Stage, Theatre & TV4th June 2014

Sign or Text for Theatre?

Deafinitely Theatre's signed production of Shakespeare's - A Midsummer Night's Dream at the Globe Theatre

by Sarah Playforth

I am profoundly deaf since before speaking (from antibiotics given to save my life when I had encephalitis & was in a coma for two days) and until I was 17, used a combination of hearing aids, lip reading and copious book reading to (apparently) get by in the hearing world. I went to mainstream schools - not at all the happiest days of my life. Having met other deaf people at 17, my journey to learn BSL began then and, although I never progressed officially beyond level 2, I sign reasonably well and mostly feel fortunate to "have a foot in both camps" although I must be honest and say there are times when I feel like an alien in both deaf and hearing worlds. 

In the process of learning about both BSL and Deaf culture, I gained fantastic life-long deaf friends with no communication barriers and with whom I can be completely and honestly me. I've used interpreters for both paid & unpaid work since 1999. I should have done it much much sooner, but was far too busy adapting & "fitting in" to the hearing world to consider it.  What a huge relief it was from the years of eye strain, headaches, stiff neck, tension, stress & exhaustion, quite apart from the facade I had to work so hard to maintain. 

But all that's another story.  

This is about theatre & how I prefer to get access to it. Given that English is my first language and reading it is my favourite activity, it won't surprise anyone that since Stagetext started, that has been my preferred way of accessing English language theatre. And what theatre! Stagetext opened up War Horse, The Lion King, Phantom, Les Miserables, Far from the Madding Crowd, Tartuffe & the Misanthrope, Mother Courage, Romeo & Juliet and many many other dramatic treats to my wondering eyes. Yes those eyes have to wander a bit too - but only briefly - to those stageside boxes that transmit the magic words enacted on stage. Being able to speed read is a bonus. I've recently tried a new system using individual tablets to display the captions - I am not too sure about this for theatre use, but do think it works well for museum and gallery tours & lectures, where seeing the person speaking is not essential.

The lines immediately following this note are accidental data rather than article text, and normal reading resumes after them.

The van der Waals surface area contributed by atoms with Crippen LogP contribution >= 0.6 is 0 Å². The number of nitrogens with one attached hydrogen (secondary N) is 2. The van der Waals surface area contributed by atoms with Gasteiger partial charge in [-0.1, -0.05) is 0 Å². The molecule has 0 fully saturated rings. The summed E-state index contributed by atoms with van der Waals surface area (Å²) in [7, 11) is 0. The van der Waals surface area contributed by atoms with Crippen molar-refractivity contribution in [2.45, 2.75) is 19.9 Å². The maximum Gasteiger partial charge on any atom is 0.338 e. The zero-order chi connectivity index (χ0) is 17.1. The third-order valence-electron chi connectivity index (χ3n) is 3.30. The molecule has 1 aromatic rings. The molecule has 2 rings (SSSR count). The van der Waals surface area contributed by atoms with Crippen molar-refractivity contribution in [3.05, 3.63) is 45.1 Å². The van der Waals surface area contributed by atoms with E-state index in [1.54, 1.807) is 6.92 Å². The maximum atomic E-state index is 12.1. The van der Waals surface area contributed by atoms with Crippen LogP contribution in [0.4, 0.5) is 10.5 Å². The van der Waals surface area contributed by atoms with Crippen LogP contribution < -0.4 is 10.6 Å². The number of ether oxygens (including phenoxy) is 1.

But what about sign in theatre. Here we have a paradox. 

I am not keen on interpreted spoken language performances because I find it distracts from the stage action to have to follow (in my second language) another person on stage. That distraction for me is much more intrusive than Stagetext and I would rather watch the actors performing than the interpreter. But I have been an avid follower of signed Deaf theatre, where all performers use sign and interpreters are unnecessary, since the days of Pat Keysell, Interim and now Deafinitely Theatre and for me there is really nothing to compare with signed performances for conveying all the drama and emotion that non signing actors have to work so hard at conveying in sound, expression and gesture. Theatrical signing is not the same as that used in daily communication, it is exaggerated, enhanced and embroidered to great dramatic effect. I would love more deaf and hearing people who enjoy theatre, whatever their background or usual communication method to cast aside the idea of BSL as only an everyday language and go to Deaf theatre productions for a truly unique experience. 

Yesterday, I went to see Deafinitely Theatre's production of Shakespeare's A Midsummer Night's Dream at the Globe. Having seen the same company perform Love's Labours Lost last year, I had a pretty good idea of what to expect. I was not disappointed. I was enchanted, enthralled, amused and entertained by this production. 

With regular text synopses, fantastically creative signing and making full use of the stage set up, I enjoyed this performance of the Dream more than any other I have seen. The cast threw themselves into the interpretation of one of Shakespeare's classic comedies and whether your first language is BSL or English, there was no mistaking exactly what was going on in this timeless tale of magic, love and confusion. 

There was music and song, there was much running around - Hermia dragging her wheely bag & carrier bag around, up and down steps was hilarious. Bottom was brash, bumptious and bemused by turn and the rest of the "Rude Mechanicals" (in this production a group of middle managers) all played their parts equally well. Flute as the reluctant Thisbe was beautifully camp and wore his long blonde wig with huge panache. Titania was a really sexy siren, seducing poor Bottom in his ass's garb with energy and determination and her consort, Oberon was wonderfully majestic. Helena's confusion and distress at Demetrius' waywardness was dramatically laid bare. Whoever was responsible for casting picked exactly the right people for the roles, their physical appearances matching just how Shakespeare described his characters. 

Not a single weak link, not a single attempt at "upstaging", this was a production that showed dedication, teamwork and excellent direction. More like this, please, Deafinitely Theatre. 

Sarah Playforth

Sarah Playforth
Chair, East Sussex Disability Association (ESDA) 
Director, Deaf Cultural Outreach Group (DeafCOG) 

Twitter: Sarah Ann @minervabythesea
Facebook: Sarah Playforth

Article by Sarah Playforth

posted in Entertainment / Stage, Theatre & TV

4th June 2014